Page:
“You were born to be a ballplayer. You were meant to be here at this moment. You were meant to be here at this game.” These words came out of my mother’s mouth with a harmony, an emphasis, an inflection that I can only describe as powerful. There comes a time in all of our lives when we experience self doubt. We retreat from the things that we believe in. I am entering my 3rd full season of professional baseball, and I have doubted, I have retreated, caved….mentally…because of my performance on the diamond. It was only a matter of time before I shared a story like this. I just needed to “break bread” with all you readers first. I want to convey a message of mental toughness and instill confidence to all the ballplayers, musicians, underwater basket weavers, and future titans of industry.
You will succeed, you will feel accomplishment, you will experience joy and elation, but above all, you will fail. How you recover from that failure or failures is what makes you who you are. It is the story. The story that makes the story, YOUR STORY is what gives you that ultimate confidence. (take time to read that last sentence carefully in case it seemed redundant to you.) We have all taken a different path to become who we are today. I knew at a very early age that I was going to be a ballplayer. ( I wanted to be a cowboy, but dressing up like one suffices.) I knew that was my purpose. As hard and trifling and punishing as this game is, I love it and always will. It’s the most beautiful game there is. Now, as I said, we’ve all taken a different path, your journey to where you are right now, is what gives you the peace of mind with yourself. Yes of course we can all be satisfied with “where we are,” but by no means have we made it. We all strive to climb the ladder to the top, collectively as ballplayers, and probably for about 95% of humans. No one wants to “level off” and just be mediocre. Granted, some of us will never make it and that’s just life and the game telling us that it is time to forge out a new one. I know that it is a legitimate possibility for myself as well, but I will pursue this dream as long as my mind, body, and the game tell me I can.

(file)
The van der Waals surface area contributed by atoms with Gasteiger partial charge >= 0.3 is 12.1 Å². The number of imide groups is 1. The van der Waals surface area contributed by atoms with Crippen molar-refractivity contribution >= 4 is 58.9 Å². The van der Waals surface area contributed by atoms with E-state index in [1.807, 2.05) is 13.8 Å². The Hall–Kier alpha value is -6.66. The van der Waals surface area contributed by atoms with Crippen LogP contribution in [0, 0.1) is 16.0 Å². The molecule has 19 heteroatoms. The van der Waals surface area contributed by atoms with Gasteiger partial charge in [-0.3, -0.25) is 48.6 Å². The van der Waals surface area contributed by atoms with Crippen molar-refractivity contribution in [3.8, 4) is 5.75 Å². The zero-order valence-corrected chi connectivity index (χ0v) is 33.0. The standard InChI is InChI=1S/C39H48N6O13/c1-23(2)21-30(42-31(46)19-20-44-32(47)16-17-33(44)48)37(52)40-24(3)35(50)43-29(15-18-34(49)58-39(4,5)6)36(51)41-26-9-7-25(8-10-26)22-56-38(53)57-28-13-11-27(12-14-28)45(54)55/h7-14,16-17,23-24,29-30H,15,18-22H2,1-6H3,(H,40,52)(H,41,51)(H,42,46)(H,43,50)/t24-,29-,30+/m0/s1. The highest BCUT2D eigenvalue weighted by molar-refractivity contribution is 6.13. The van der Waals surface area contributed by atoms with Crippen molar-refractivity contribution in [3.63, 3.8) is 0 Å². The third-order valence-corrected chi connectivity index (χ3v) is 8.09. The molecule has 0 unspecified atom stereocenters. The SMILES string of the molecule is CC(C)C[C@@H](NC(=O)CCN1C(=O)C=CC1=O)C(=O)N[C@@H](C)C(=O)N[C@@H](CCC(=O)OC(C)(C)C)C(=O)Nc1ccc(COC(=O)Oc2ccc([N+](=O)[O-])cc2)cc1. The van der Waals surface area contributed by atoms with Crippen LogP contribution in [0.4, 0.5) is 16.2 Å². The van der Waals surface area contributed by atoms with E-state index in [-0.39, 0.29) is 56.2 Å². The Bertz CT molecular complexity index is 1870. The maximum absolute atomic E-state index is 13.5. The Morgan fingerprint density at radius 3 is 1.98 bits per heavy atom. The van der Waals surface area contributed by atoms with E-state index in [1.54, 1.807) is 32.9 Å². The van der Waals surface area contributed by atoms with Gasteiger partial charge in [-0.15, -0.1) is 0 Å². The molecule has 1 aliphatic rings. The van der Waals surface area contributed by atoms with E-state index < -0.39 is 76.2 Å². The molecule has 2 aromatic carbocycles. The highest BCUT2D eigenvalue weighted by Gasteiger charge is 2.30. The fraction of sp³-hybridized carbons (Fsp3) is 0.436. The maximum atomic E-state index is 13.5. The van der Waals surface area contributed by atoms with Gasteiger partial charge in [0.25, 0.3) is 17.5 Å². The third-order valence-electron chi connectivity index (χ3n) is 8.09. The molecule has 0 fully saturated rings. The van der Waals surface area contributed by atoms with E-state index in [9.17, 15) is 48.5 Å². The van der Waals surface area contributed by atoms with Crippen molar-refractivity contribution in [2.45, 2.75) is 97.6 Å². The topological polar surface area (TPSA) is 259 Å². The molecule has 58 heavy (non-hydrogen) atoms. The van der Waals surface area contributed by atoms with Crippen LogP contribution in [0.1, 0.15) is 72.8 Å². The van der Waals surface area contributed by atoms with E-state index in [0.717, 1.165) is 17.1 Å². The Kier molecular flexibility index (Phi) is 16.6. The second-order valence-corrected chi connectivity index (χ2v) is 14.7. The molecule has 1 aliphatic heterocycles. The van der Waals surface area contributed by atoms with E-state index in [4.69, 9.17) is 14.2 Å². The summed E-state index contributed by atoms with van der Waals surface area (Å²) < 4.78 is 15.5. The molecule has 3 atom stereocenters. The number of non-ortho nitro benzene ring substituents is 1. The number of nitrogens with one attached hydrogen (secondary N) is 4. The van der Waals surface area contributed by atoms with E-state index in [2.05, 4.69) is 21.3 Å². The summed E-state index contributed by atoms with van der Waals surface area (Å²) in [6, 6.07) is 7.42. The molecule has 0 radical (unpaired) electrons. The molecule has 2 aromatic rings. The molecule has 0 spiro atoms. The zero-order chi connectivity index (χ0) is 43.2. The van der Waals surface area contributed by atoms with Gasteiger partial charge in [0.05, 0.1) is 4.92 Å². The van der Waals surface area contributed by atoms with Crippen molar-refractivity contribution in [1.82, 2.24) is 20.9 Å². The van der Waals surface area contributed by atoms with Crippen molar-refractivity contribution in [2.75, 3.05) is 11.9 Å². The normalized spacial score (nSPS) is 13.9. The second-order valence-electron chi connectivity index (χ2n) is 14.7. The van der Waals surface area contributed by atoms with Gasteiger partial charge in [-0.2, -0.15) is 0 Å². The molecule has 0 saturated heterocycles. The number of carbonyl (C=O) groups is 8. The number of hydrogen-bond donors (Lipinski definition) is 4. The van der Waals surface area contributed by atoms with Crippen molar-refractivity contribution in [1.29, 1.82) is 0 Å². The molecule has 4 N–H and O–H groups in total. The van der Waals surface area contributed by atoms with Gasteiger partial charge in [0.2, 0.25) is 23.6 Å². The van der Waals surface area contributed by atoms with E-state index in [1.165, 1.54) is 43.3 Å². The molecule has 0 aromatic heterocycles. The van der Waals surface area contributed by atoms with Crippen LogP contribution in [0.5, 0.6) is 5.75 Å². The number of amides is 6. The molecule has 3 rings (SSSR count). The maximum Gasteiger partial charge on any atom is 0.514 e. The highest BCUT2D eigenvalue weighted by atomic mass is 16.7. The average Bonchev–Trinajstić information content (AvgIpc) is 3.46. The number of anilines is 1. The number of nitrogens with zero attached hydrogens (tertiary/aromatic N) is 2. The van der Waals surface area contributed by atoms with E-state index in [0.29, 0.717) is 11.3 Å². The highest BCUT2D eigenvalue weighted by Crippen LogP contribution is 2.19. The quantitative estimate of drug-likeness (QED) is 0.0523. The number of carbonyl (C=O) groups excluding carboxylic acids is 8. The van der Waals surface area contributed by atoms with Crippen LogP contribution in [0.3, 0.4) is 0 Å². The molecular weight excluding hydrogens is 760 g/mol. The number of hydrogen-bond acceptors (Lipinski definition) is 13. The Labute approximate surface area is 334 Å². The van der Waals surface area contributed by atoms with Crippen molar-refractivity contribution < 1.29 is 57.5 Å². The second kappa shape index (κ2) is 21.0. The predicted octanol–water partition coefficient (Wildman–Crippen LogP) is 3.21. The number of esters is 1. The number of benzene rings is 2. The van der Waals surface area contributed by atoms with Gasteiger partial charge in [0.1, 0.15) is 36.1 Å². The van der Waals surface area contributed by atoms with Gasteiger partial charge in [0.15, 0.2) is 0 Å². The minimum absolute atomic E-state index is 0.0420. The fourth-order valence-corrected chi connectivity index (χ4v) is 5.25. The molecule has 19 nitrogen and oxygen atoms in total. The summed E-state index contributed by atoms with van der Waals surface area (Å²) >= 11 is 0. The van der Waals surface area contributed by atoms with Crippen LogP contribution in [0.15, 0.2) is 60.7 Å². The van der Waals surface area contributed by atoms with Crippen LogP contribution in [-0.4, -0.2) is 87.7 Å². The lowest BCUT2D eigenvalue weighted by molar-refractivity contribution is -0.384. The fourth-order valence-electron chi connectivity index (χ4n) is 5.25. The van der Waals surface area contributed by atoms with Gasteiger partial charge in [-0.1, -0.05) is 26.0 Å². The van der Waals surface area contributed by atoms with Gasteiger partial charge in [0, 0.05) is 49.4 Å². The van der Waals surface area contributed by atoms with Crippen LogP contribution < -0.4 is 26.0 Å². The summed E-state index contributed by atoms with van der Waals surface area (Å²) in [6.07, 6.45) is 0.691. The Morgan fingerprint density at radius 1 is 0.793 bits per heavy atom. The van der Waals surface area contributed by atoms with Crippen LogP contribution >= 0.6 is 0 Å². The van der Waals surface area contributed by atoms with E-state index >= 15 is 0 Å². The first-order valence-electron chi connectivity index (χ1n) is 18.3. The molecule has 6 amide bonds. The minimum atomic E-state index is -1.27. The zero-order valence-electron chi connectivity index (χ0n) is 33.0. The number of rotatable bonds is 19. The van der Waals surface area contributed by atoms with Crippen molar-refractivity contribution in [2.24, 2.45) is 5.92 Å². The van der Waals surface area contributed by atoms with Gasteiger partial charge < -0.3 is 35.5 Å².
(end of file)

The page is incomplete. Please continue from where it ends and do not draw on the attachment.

I promised to talk about confidence though. We all have it in different forms and personalities. Our egos dictate how much of it we have. Some like to announce it, some like to keep it concealed from others. Point being, confidence comes from within us. “We can be praised countless times by persons other than ourselves, but ones true confidence, and happiness comes from within.” A person very special to me told me that. What makes you, you? What journey, what story, have you had to tell to come as far as you have? What were the battles you faced outside of baseball or work, to make you yearn to reach the top. It could be injuries, or loss of family, or illness. But whatever drive is inside that told you to get up and keep going because you knew you had it in you, is your confidence. It is your self esteem. Tony Robbins said, “by definition esteem comes from within oneself.”
We are all faced with challenges. You will succeed in some because you were prepared, and focused, and determined and executed the plan correctly without any deterrent. Then other times you will fail because of the unpredictability of what is next. I heard someone say once, “fake it til you make it.” I completely disagree with that. You can fake something as long as you want, but if your heart is not in what you truly want, you will in fact “level off.” There has to be a burning desire to exceed expectations, to reach up with every last ounce of courage and do what is necessary to achieve what you want. You can’t fake it with “swag.” Swag? Its just a slang term for cockiness or confidence. A cool thing to say. The dictionary defines it as follows: swag n.
a. An ornamental drapery or curtain draped in a curve between two points.
b. An ornamental festoon of flowers or fruit.
c. A carving or plaster molding of such an ornament.
Of course, maybe my “old school” personality and desire to be a cowboy makes me ignorant to today’s vernacular.